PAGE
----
Gérard Roland joined the Berkeley faculty as a professor in 2001. He received his PhD from Universite Libre de Bruxelles in 1988 and taught there from 1988-2001. Professor Roland is also a CEPR research fellow, where he was program director between 1995 and 2006 as well as a NBER research associate. He served as editor of the Journal of Comparative Economics, and was an associate editor for several other journals.
Among Professor Roland’s awards and honors are recipient of the Medal of the University of Helsinki, Officier de l’Ordre de Leopold II, and entry in “Who’s Who in the World,” “Who’s Who in America,” and Who’s Who in Economics since 1776.” He was a fellow at the Center for Advanced Studies in Behavioral Sciences in Stanford in 1998-1999. He was program chair of the Fifth Nobel symposium in Economics devoted to the Economics of Transition in 1999. He was named Jean Monnet Professor at Universite Libre de Bruxelles in 2001 and received an Honorary Professorship of Renmin University of China in 2002.

Zheng Michael Song is a Professor of Economics at The Chinese University of Hong Kong and a Distinguished Visiting Professor at Tsinghua University. He is also the Director of CUHK-Tsinghua Joint Research Center on Chinese Economy and a co-editor of China Economic Review. His research focuses on Chinese economy and macroeconomics. In 2013, he won Sunyefang Economic Science Award.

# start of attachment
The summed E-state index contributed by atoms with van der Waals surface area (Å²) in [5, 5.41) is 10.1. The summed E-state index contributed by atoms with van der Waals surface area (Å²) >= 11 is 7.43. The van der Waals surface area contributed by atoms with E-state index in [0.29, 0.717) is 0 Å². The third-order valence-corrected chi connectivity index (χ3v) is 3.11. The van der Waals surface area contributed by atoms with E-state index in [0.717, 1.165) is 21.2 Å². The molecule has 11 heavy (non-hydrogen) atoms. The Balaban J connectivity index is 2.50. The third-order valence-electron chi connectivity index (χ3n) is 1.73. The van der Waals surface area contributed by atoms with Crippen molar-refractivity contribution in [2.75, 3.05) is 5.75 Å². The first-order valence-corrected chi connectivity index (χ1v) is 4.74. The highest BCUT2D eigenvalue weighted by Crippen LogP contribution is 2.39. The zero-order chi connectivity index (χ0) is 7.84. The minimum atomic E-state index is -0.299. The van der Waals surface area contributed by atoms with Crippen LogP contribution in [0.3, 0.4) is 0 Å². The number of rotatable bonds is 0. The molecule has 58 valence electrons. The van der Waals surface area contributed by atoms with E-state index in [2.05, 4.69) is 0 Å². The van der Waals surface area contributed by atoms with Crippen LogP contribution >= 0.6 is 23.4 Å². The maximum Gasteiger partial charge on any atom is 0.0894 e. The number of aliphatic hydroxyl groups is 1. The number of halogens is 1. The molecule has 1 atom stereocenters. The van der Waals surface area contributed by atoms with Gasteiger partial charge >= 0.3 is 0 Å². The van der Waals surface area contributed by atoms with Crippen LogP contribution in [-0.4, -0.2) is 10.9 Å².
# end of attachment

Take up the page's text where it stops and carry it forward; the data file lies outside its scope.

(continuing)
Yaohui Zhao is professor of economics at the China Center for Economic Research of Peking University. She received BA and MA from Peking University and Ph.D. from the University of Chicago in 1995. Her research focuses on labor market issues in China, including determinants and consequences of rural to urban labor migration, wage differentials, and returns to education. Recently she has begun to conduct research in the economics of health and aging, such as the SES gradients of health, underdiagnosis of chronic diseases among the elderly, labor supply and living arrangements of the elderly, etc. Since 2007 she has been principal investigator of the China Health and Retirement Longitudinal Study (CHALRS), a nationally representative sample of Chinese residents 45 and older.

Li-An Zhou is a Professor of Economics at Peking University Guanghua School of Management and Chair of Applied Economics Department. Dr. Zhou received his BA and MA in economics from Peking University, and his Ph.D. in economics from Stanford University. He joined Gunaghua as an Assistant Professor in 2002 and became a full Professor in 2010.

His research interests include political economy, industrial organization, economic development, and Chinese economy. Dr. Zhou has published papers in economics and management journals including Review of Economics and Statistics, Journal of Public Economics, Journal of Health Economics, and Strategic Management Journal. He is also the author of the book Incentives and Governance: China’s Local Governments (Cengage Learning, 2010).